Pope Benedict urged Cubans to build a better, renewed and open society on Monday and pressed the Castro brothers regime to give the Catholic Church more liberties to help the country as it faced an uncertain future.
Arriving from Mexico to start his first trip to Cuba, the Pope also called for a future of freedom and reconciliation in Cuba.
Benedict celebrated an open-air Mass for tens of thousands of people Revolution Square ringed by palm trees in this eastern city, and he delivered a strong, clear message in his sermon as President Raul Castro listened from the front row.
I appeal to you to reinvigorate your faith, that you live in Christ and for Christ, and armed with peace, forgiveness and understanding, that you may strive to build a renewed and open society, a better society, one more worthy of humanity, and which better reflects the goodness of God, he said.
Just three days after saying that communism no longer works in Cuba, the 84-year-old German pope took a somewhat softer stance as he began a three-day trip aimed at boosting the Church's role on the island.
Arriving in the city of Santiago de Cuba, he delivered a carefully worded, nuanced and balanced speech that was less direct in criticizing Cuba's one-party system but included some thinly-veiled phrases addressing its human rights record.
I carry in my heart the just aspirations and legitimate desires of all Cubans, wherever they may be, he said, including the sufferings of prisoners and their families, a reference likely to be well received by political dissidents on the island as well as Cuban American exiles in the United States.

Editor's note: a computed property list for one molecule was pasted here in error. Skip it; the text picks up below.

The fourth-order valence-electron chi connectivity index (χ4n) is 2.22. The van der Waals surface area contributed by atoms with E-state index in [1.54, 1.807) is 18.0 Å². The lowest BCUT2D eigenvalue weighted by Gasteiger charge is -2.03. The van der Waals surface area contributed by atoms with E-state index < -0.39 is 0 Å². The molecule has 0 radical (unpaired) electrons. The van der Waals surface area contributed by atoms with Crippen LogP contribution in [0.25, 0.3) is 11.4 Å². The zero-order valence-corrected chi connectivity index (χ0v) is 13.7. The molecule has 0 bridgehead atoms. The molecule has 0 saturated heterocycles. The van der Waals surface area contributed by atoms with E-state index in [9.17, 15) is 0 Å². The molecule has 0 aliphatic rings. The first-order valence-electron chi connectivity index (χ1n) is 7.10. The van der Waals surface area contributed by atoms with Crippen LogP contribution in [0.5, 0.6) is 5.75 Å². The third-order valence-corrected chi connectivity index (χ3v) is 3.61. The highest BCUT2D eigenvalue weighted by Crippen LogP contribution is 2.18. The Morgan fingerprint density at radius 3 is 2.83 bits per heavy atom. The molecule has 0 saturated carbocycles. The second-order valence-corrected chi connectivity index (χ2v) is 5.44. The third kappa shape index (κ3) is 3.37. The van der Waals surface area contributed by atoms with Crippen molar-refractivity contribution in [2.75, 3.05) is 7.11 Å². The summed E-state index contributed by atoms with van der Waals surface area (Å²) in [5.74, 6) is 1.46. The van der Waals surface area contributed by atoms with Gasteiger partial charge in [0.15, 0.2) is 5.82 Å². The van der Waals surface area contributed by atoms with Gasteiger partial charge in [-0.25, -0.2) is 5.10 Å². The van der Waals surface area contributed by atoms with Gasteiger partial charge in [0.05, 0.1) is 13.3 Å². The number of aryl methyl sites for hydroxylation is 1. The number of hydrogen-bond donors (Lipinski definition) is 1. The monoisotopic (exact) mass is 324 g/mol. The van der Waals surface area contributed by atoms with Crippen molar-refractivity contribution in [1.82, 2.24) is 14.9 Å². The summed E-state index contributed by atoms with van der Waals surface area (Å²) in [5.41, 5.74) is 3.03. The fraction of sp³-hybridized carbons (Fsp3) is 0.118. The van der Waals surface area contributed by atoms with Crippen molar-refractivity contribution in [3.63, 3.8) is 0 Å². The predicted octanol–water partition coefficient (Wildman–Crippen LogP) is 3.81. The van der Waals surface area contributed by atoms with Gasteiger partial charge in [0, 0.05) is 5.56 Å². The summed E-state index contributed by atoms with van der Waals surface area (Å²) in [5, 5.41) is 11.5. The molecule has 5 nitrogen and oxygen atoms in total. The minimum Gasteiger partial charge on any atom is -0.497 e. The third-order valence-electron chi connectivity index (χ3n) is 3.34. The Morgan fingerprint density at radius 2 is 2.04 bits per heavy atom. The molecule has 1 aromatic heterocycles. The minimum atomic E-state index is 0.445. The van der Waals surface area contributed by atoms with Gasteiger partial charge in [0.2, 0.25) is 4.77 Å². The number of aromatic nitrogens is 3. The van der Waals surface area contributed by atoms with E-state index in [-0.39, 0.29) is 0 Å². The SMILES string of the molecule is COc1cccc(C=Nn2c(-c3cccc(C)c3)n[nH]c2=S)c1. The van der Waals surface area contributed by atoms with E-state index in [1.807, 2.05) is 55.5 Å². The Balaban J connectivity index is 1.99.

He also asked the Virgin of Charity of El Cobre, Cuba's patron to guide the future of this beloved nation in the ways of justice, peace, freedom and reconciliation.
Decades of hostility followed Cuba's 1959 revolution but Church-state relations have improved steadily in recent years, helped by Pope John Paul II landmark visit in 1998.
Benedict called that trip a gentle breath of fresh air but said that while great strides had been made, many areas remain in which greater progress can and ought to be made, especially as regards the indispensable public contribution that religion is called to make in the life of society.
Raul Castro at his turn delivered a firm political lecture about the injustices of US hostility toward Cuba, including the 50-year-old economic embargo, and the island's tenacious resistance to preserve its independence and follow its own path.
Castro has steadily improved relations with the Church using it as an interlocutor on issues such as political prisoners and dissidents, while moving forward with reforms to Cuba's struggling Soviet-style economy.
They include slashing a million government jobs and freeing up some sectors to small-scale private enterprise. The Church has urged Castro to move farther and faster to modernize Cuba, both economically and politically.